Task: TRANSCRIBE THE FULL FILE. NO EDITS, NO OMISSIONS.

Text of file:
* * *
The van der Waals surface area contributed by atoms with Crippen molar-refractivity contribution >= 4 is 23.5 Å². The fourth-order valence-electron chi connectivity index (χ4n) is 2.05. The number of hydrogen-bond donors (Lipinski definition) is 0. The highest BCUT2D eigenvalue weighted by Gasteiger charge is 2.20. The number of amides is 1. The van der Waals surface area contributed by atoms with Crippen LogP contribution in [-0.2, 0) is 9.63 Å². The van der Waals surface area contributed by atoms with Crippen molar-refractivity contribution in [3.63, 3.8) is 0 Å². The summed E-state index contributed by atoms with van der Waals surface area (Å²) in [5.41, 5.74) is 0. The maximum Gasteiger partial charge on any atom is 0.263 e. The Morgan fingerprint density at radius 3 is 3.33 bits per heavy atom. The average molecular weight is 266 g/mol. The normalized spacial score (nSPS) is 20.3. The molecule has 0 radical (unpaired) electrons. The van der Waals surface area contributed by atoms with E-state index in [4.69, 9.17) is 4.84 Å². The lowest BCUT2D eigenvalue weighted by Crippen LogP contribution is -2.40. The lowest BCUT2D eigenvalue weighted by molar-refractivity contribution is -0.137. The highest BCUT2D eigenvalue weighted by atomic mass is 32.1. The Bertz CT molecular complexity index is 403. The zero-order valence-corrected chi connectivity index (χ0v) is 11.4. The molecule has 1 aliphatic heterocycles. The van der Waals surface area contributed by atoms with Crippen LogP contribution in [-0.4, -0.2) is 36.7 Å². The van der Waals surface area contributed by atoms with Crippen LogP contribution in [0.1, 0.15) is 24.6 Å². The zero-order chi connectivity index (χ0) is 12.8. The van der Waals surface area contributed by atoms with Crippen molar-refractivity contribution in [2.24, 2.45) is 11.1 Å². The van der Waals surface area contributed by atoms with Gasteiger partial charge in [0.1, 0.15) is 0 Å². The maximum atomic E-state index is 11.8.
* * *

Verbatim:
The van der Waals surface area contributed by atoms with Crippen molar-refractivity contribution >= 4 is 23.5 Å². The fourth-order valence-electron chi connectivity index (χ4n) is 2.05. The number of hydrogen-bond donors (Lipinski definition) is 0. The highest BCUT2D eigenvalue weighted by Gasteiger charge is 2.20. The number of amides is 1. The van der Waals surface area contributed by atoms with Crippen LogP contribution in [-0.2, 0) is 9.63 Å². The van der Waals surface area contributed by atoms with Crippen molar-refractivity contribution in [3.63, 3.8) is 0 Å². The summed E-state index contributed by atoms with van der Waals surface area (Å²) in [5.41, 5.74) is 0. The maximum Gasteiger partial charge on any atom is 0.263 e. The Morgan fingerprint density at radius 3 is 3.33 bits per heavy atom. The average molecular weight is 266 g/mol. The normalized spacial score (nSPS) is 20.3. The molecule has 0 radical (unpaired) electrons. The van der Waals surface area contributed by atoms with E-state index in [4.69, 9.17) is 4.84 Å². The lowest BCUT2D eigenvalue weighted by Crippen LogP contribution is -2.40. The lowest BCUT2D eigenvalue weighted by molar-refractivity contribution is -0.137. The highest BCUT2D eigenvalue weighted by atomic mass is 32.1. The Bertz CT molecular complexity index is 403. The zero-order valence-corrected chi connectivity index (χ0v) is 11.4. The molecule has 1 aliphatic heterocycles. The van der Waals surface area contributed by atoms with Crippen LogP contribution in [-0.4, -0.2) is 36.7 Å². The van der Waals surface area contributed by atoms with Crippen LogP contribution in [0.1, 0.15) is 24.6 Å². The zero-order chi connectivity index (χ0) is 12.8. The van der Waals surface area contributed by atoms with Crippen molar-refractivity contribution in [2.24, 2.45) is 11.1 Å². The van der Waals surface area contributed by atoms with Gasteiger partial charge in [0.1, 0.15) is 0 Å². The maximum atomic E-state index is 11.8.